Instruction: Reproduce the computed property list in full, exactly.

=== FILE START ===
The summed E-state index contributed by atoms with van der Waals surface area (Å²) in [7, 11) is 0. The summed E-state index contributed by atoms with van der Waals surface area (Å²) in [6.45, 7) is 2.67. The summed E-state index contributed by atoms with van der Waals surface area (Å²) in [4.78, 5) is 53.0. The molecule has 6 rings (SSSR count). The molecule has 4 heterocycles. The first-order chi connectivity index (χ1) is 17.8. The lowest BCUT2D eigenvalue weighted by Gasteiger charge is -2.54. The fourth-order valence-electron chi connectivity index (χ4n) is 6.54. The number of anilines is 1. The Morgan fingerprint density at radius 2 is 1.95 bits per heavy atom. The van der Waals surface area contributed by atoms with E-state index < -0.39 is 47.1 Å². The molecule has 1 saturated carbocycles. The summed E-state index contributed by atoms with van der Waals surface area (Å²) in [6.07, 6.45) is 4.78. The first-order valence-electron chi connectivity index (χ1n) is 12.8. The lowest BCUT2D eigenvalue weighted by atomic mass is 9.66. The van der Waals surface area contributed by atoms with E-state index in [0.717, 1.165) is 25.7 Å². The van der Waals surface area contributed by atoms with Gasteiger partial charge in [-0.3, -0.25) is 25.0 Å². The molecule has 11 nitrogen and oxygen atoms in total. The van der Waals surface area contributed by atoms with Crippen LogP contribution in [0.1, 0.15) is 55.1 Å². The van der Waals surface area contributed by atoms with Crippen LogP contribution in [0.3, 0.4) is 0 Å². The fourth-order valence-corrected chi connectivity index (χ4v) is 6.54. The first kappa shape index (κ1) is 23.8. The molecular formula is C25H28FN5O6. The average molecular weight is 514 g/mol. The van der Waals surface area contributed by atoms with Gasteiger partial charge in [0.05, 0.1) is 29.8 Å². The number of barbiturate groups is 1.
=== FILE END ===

The summed E-state index contributed by atoms with van der Waals surface area (Å²) in [7, 11) is 0. The summed E-state index contributed by atoms with van der Waals surface area (Å²) in [6.45, 7) is 2.67. The summed E-state index contributed by atoms with van der Waals surface area (Å²) in [4.78, 5) is 53.0. The molecule has 6 rings (SSSR count). The molecule has 4 heterocycles. The first-order chi connectivity index (χ1) is 17.8. The lowest BCUT2D eigenvalue weighted by Gasteiger charge is -2.54. The fourth-order valence-electron chi connectivity index (χ4n) is 6.54. The number of anilines is 1. The Morgan fingerprint density at radius 2 is 1.95 bits per heavy atom. The van der Waals surface area contributed by atoms with E-state index < -0.39 is 47.1 Å². The molecule has 1 saturated carbocycles. The summed E-state index contributed by atoms with van der Waals surface area (Å²) in [6.07, 6.45) is 4.78. The first-order valence-electron chi connectivity index (χ1n) is 12.8. The lowest BCUT2D eigenvalue weighted by atomic mass is 9.66. The van der Waals surface area contributed by atoms with E-state index in [0.717, 1.165) is 25.7 Å². The van der Waals surface area contributed by atoms with Gasteiger partial charge in [-0.3, -0.25) is 25.0 Å². The molecule has 11 nitrogen and oxygen atoms in total. The van der Waals surface area contributed by atoms with Crippen LogP contribution in [0.1, 0.15) is 55.1 Å². The van der Waals surface area contributed by atoms with Crippen LogP contribution in [0.3, 0.4) is 0 Å². The fourth-order valence-corrected chi connectivity index (χ4v) is 6.54. The first kappa shape index (κ1) is 23.8. The molecular formula is C25H28FN5O6. The average molecular weight is 514 g/mol. The van der Waals surface area contributed by atoms with Gasteiger partial charge in [0.05, 0.1) is 29.8 Å². The number of barbiturate groups is 1.